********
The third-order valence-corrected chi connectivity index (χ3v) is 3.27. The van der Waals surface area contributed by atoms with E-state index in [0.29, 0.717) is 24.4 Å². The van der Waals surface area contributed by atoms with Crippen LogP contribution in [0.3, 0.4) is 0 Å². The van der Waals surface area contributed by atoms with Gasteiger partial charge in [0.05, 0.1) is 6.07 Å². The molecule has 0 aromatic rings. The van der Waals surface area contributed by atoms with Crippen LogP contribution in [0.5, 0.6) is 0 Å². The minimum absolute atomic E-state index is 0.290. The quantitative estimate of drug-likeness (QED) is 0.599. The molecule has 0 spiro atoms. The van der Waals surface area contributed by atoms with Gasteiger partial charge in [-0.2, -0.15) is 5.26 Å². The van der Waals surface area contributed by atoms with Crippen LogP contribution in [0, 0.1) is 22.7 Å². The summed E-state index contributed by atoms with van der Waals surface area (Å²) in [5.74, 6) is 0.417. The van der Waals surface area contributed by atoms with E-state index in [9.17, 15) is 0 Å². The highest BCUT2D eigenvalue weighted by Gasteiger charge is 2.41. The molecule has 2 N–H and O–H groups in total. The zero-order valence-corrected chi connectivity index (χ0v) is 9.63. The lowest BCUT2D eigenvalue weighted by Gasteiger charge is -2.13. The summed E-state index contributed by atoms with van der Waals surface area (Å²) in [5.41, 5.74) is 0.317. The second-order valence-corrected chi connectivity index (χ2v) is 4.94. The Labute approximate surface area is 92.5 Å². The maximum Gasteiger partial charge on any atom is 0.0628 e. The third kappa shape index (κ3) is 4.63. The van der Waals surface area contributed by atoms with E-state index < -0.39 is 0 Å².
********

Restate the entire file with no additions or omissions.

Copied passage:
The third-order valence-corrected chi connectivity index (χ3v) is 3.27. The van der Waals surface area contributed by atoms with E-state index in [0.29, 0.717) is 24.4 Å². The van der Waals surface area contributed by atoms with Crippen LogP contribution in [0.3, 0.4) is 0 Å². The van der Waals surface area contributed by atoms with Gasteiger partial charge in [0.05, 0.1) is 6.07 Å². The molecule has 0 aromatic rings. The van der Waals surface area contributed by atoms with Crippen LogP contribution in [0.5, 0.6) is 0 Å². The minimum absolute atomic E-state index is 0.290. The quantitative estimate of drug-likeness (QED) is 0.599. The molecule has 0 spiro atoms. The van der Waals surface area contributed by atoms with Gasteiger partial charge in [-0.2, -0.15) is 5.26 Å². The van der Waals surface area contributed by atoms with Crippen LogP contribution in [0, 0.1) is 22.7 Å². The summed E-state index contributed by atoms with van der Waals surface area (Å²) in [5.74, 6) is 0.417. The van der Waals surface area contributed by atoms with E-state index in [9.17, 15) is 0 Å². The highest BCUT2D eigenvalue weighted by Gasteiger charge is 2.41. The molecule has 2 N–H and O–H groups in total. The zero-order valence-corrected chi connectivity index (χ0v) is 9.63. The lowest BCUT2D eigenvalue weighted by Gasteiger charge is -2.13. The summed E-state index contributed by atoms with van der Waals surface area (Å²) in [5.41, 5.74) is 0.317. The second-order valence-corrected chi connectivity index (χ2v) is 4.94. The Labute approximate surface area is 92.5 Å². The maximum Gasteiger partial charge on any atom is 0.0628 e. The third kappa shape index (κ3) is 4.63. The van der Waals surface area contributed by atoms with E-state index < -0.39 is 0 Å².